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Bengaluru through its textile traditions

INDBengaluru through its textile traditions


Suresh Jayaram, Archana Hande and Jeevan Xavier
| Photo Credit: IIHS MEDIA LAB

Tipu Sultan may be known for his valour, tiger stripe motifs, expansion of Lal Bagh, patronage of Channapatna toys and the development of rockets, but there is another thing this now-controversial figure hasn’t been given enough credit for –  the growth of the Mysore silk industry.

Vibrant sericulture industry

Tipu sent emissaries to China and Oman to collect silkworms, thereby kickstarting a vibrant sericulture industry in Karnataka, says Suresh Jayaram, who was part of a recent panel discussion in the city, a panel that included Archana Hande and Jeevan Xavier.  

“Tipu has a very important role to play in textiles,” says Suresh, a Bengaluru-based artist and art historian. “He was someone who was a modernist, and he brought the material culture into Mysore,” he adds at the session titled Knots, Loops, Tangles: Exploring Bengaluru through Textiles, part of City Scripts, an annual urban writing festival organised by the Indian Institute for Human Settlements (IIHS). 

Besides Tipu’s contribution to the industry, the discussion revealed various aspects of the history of textiles in Bengaluru. Among the many important events that were discussed was the genesis of the Tata Silk Farm in the 1890s in the Chamrajpet area. “The industry benefited from the Tata silk farm,” says Suresh, pointing out that this changed the very nature of the industry. “It was no longer a small-scale industry. Silk was here to stay,” he says, before delving into a fascinating account of how silk, woven in Bengaluru for parachutes, was repurposed into wedding gowns that were worn across the world.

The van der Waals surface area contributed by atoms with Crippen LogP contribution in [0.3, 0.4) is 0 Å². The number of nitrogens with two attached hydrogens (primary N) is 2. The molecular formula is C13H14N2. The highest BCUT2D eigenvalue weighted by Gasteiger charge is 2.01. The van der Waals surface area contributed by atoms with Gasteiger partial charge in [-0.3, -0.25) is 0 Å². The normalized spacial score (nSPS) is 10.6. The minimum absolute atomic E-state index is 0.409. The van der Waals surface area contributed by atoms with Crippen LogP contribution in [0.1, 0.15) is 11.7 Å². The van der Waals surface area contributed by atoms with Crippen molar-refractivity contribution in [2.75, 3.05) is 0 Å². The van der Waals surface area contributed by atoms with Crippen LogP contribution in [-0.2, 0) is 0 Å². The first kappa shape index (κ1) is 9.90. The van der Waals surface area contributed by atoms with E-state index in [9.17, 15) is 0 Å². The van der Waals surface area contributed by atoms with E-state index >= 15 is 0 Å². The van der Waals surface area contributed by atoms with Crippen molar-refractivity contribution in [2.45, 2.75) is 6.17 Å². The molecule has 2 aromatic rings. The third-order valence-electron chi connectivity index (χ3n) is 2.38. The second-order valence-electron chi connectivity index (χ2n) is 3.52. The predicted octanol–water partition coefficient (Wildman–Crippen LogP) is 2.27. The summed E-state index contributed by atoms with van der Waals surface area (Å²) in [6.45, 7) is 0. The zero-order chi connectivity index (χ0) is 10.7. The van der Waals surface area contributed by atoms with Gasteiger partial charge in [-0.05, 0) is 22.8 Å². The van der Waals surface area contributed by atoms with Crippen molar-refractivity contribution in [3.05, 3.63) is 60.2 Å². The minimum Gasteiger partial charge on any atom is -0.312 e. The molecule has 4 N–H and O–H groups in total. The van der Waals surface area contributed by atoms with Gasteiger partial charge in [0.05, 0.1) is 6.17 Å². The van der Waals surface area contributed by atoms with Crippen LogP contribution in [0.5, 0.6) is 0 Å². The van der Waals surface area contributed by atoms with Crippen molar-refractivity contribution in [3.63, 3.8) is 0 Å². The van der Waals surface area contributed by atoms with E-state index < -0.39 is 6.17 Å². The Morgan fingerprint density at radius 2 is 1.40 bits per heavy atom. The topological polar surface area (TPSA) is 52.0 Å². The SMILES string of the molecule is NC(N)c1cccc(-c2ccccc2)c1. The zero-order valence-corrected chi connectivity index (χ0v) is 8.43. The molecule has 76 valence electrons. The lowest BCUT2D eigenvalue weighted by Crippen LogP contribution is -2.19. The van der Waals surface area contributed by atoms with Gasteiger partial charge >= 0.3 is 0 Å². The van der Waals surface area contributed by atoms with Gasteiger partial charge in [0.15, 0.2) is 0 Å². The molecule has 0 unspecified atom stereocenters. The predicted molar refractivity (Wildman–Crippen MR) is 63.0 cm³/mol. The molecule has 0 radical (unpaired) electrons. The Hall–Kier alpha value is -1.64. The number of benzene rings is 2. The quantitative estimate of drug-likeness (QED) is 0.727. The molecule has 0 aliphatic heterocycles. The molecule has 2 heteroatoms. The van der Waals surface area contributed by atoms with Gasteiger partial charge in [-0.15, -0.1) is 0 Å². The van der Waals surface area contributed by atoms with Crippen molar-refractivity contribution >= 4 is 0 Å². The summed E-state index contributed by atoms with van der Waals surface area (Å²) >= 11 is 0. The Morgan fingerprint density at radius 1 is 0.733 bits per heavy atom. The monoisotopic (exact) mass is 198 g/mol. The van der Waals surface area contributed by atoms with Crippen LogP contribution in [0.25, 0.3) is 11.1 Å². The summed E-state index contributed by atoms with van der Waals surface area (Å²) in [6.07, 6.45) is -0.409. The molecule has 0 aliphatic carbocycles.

A global commodity

But then again, silk has always been a global commodity, a point that was reiterated by Archana who spoke about the silk route, perhaps the earliest global trade route in history. Silk, she points out, was synonymous with China, which had been growing it for centuries and supplying silken thread worldwide. “Tipu brought the secret from there,” she says.

She also discussed the Jacquard loom and its impact. “Silk was no more of an exclusive material because of Jacquard. Even a middle-class person could buy it,” says Archana, who admits that she does not see the romance of handloom compared to the power loom. “The weaving technique was the same. Power loom helped the weavers (since they could scale up production),” she argues. 

City’s evolution

At the event, the panelists highlighted how slow the technological growth within the industry is and how weaving skills are in constant danger of going extinct. They also explored how the textile tradition played a significant role in shaping the city’s evolution―its impact on war, migration, urban planning and the economy.

“The first and second population spurt in Bengaluru was due to textiles,” believes Jeevan, pointing out that though the city is today called Silicon Valley, it was a textile town after agriculture died out. “Everything came from the fertile ecosystem it provided.”



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